3 authors picked W. E. B. Du Bois's Data Portraits as one of their favorite books, and they share why you should read it.

What is this book about?

"As visually arresting as it is informative."-The Boston Globe

"Du Bois's bold colors and geometric shapes were decades ahead of modernist graphic design in America."-Fast Company's Co.Design

W.E.B. Du Bois's Data Portraits is the first complete publication of W.E.B. Du Bois's groundbreaking charts, graphs, and maps presented at the 1900 Paris Exposition.

Famed sociologist, writer, and Black rights activist W.E.B. Du Bois fundamentally changed the representation of Black Americans with his exhibition of data visualizations at the 1900 Paris Exposition. Beautiful in design and powerful in content, these data portraits make visible a wide spectrum of African American culture, from…


Book cover of How Maps Work: Representation, Visualization, and Design

Danyel Fisher Why did I love this book?

Maps and data visualization live in my mind as close cousins: geographical coordinates are often the best way to show where data happens, and the techniques that cartographers have worked out can be adapted to the ways I represent visuals. Maps also have some interpretive advantages over abstract data: San Francisco is always west of Washington, DC. That’s not as true of information graphs, where their respective data points might move around depending on what is being plotted and what the axes are.

By Alan M. MacEachren,

Why should I read it?

1 author picked How Maps Work as one of their favorite books, and they share why you should read it.

What is this book about?

Now available in paperback for the first time, this classic work presents a cognitive-semiotic framework for understanding how maps work as powerful, abstract, and synthetic spatial representations. Explored are the ways in which the many representational choices inherent in mapping interact with information processing and knowledge construction, and how the resulting insights can be used to make informed symbolization and design decisions. A new preface to the paperback edition situates the book within the context of contemporary technologies. As the nature of maps continues to evolve, Alan MacEachren emphasizes the ongoing need to think systematically about the ways people interact…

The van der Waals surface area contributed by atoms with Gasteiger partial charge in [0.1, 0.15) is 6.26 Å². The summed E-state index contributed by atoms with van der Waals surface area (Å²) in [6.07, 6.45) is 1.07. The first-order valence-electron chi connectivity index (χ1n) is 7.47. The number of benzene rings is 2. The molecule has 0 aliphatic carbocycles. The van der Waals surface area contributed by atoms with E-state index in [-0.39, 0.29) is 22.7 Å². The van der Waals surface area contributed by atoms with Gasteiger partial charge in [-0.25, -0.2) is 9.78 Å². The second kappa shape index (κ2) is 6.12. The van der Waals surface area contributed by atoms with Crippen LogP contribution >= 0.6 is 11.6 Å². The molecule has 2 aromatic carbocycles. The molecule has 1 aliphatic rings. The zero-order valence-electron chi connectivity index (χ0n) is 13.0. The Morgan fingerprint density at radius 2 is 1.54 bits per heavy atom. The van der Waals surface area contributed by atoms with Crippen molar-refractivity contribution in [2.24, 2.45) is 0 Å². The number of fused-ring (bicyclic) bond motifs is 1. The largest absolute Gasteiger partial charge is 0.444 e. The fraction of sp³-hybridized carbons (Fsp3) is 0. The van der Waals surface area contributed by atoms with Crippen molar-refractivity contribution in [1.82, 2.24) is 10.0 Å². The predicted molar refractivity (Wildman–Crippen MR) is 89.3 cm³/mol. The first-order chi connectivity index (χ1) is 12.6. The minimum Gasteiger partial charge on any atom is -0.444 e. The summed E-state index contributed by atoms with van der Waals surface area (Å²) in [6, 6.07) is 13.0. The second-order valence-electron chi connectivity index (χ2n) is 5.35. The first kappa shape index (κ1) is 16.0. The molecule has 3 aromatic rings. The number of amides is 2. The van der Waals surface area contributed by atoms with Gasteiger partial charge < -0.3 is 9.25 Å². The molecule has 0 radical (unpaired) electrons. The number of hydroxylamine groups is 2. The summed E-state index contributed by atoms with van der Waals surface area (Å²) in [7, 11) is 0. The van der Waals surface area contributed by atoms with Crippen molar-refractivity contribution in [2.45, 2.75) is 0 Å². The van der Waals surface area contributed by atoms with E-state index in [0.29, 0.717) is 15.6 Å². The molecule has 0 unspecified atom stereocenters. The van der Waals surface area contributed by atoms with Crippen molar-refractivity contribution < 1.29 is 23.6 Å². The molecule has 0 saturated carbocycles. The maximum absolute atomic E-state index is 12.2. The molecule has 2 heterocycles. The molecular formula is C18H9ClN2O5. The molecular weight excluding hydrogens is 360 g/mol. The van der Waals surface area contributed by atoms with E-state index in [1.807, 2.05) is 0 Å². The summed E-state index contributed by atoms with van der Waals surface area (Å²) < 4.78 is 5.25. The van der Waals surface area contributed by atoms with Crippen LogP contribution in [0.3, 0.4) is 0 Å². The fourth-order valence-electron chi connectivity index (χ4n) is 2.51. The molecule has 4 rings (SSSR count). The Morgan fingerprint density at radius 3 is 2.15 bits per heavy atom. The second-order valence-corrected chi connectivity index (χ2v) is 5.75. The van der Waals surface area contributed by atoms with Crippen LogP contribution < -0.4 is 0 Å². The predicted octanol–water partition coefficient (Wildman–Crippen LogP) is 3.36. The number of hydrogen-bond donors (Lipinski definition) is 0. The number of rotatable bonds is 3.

Book cover of Semiology of Graphics: Diagrams, Networks, Maps

Danyel Fisher Why did I love this book?

A new edition of Bertin’s 1963 Semiology was released a few years ago, and my heart swelled with joy. For years, I’d worked off of bad photocopies of an inter-library loan book that had long since gone out of print. In this new edition, I could see how Bertin works through different dimensions and axes – when you want to plot two different quantitative axes over a map, what are your choices? What if you want to plot them over a graph, instead? What changes? I loved exploring these choices with Bertin, as he explores how different color mappings, iconic representations, and design choices change the way the reader interprets the graph.

By Jacques Bertin,

Why should I read it?

1 author picked Semiology of Graphics as one of their favorite books, and they share why you should read it.

What is this book about?

Originally published in French in 1967, Semiology of Graphics is internationally recognized as a foundational work in the fields of design and cartography. Based on Jacques Bertin's practical experience as a cartographer, part one of this work is an unprecedented attempt to synthesize principles of graphic communication with the logic of standard rules applied to writing and topography. Part two brings Bertin's theory to life, presenting a close study of graphic techniques, including shape, orientation, colour, texture, volume, and size, in an array of more than 1,000 maps and diagrams.


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Anatomy of Embodied Education: Creating Pathways to Brain-Mind Evolution

By E. Timothy Burns, Jim Brown,

Book cover of Anatomy of Embodied Education: Creating Pathways to Brain-Mind Evolution

E. Timothy Burns

New book alert!

What is my book about?

The vast mysterious terrain explored in this book encompasses the embodied human brain, the processes through which humans grow, develop, and learn, and the mystery of consciousness itself. We authors offer this guidebook to assist you in entering and exploring that terrain.

As parents and educators come to understand this terrain and these vital processes more fully, we also begin to see how we have been unnecessarily hampered by erroneous assumptions and flawed educational practices common to our culture. Then, seeing those impediments, we can create ways to move beyond them, allowing our children’s growth, development, and learning to proceed more freely and naturally.

Anatomy of Embodied Education: Creating Pathways to Brain-Mind Evolution

By E. Timothy Burns, Jim Brown,

What is this book about?

Imagine that you have obtained a guidebook for exploring a vast, mysterious forest that you have heard of, but have never known how to approach-a forest so intricate and lush that most people feel reluctant to enter it without an experienced guide, and yet so alluring that you long to wander its paths, follow its streams to their source, gain access to its panoramic views of terrains that have barely begun to be mapped.


What makes this terrain so alluring is that it enfolds largely untold knowledge of the processes through which humans grow, develop, learn. And as explorers understand…